Create a web/cell phone based currency, and just rebrand bitcoins as "New Yorkians" (if you are in New York). You could make a New Yorkian worth the same as 0.1 bitcoins, the client will name it as a New Yorkian, but really bitcoins would be transacted on the backend (whatever the transaction is divided by 10).

Little will they know that their currency isn't as local and restricted as they expected.
That is a damn good idea, and the same could be done for "Forum Gold" or game systems.

Or for Sandwich Bread, name after the town I live in, Sandwich, IL.
Elwar
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January 18, 2012, 03:04:52 AM
 #10

If anyone would like to have a local currency, let me know and I can help you design and print it (or print it for you).

Here is a cute little work around:

Create a web/cell phone based currency, and just rebrand bitcoins as "New Yorkians" (if you are in New York). You could make a New Yorkian worth the same as 0.1 bitcoins, the client will name it as a New Yorkian, but really bitcoins would be transacted on the backend (whatever the transaction is divided by 10).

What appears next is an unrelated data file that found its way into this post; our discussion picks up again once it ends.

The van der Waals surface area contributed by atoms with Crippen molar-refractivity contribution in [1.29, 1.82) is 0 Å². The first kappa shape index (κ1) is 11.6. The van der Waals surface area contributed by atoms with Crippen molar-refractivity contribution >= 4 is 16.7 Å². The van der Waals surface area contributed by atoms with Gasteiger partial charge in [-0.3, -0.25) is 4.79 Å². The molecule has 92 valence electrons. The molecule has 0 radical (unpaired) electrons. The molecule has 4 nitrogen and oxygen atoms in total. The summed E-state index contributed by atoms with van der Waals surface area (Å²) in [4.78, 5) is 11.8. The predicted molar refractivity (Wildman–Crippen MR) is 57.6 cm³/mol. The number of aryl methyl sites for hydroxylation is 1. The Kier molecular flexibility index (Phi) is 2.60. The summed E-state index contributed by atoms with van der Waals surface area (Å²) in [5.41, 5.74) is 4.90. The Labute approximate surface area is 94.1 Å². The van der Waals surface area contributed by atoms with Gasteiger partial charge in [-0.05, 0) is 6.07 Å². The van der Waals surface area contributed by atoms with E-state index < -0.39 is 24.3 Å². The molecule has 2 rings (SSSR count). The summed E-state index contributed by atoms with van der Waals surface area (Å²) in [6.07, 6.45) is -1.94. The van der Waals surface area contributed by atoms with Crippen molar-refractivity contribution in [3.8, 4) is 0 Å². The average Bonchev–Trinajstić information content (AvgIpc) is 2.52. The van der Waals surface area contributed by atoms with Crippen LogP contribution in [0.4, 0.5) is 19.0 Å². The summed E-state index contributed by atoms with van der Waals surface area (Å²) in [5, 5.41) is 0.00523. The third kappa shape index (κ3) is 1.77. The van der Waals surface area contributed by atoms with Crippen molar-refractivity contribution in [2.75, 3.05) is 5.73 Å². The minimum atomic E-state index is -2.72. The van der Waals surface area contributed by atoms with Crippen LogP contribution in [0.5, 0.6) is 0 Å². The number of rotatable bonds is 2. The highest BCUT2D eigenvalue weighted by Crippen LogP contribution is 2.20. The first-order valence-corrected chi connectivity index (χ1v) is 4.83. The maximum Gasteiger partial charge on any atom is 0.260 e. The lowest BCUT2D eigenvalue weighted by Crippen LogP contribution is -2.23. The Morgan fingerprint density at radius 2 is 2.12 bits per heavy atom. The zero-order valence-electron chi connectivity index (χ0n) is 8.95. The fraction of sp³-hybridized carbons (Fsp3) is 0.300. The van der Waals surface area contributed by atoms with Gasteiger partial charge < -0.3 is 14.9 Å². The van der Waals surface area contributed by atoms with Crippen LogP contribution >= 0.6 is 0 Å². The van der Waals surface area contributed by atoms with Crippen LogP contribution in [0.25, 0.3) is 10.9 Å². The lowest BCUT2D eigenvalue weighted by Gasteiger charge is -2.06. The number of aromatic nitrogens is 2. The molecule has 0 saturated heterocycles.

Little will they know that their currency isn't as local and restricted as they expected.

Good idea, I was thinking a bit along those lines for a local website that allows merchants to exchange the currency. Even though it is actually just another BTC exchange at BTC/dollar rates.

Once the currency catches on the transition to actual Bitcoin would be easy for locals.

http://www.bitpools.com
Pool your bitcoins with others. Vote on solutions using the Bitcoin blockchain. Keep your bitcoins in your cold storage until you find a solution you like.
Links and Reviews of useful every day places to spend bitcoins: https://bitcointalk.org/index.php?topic=943143.0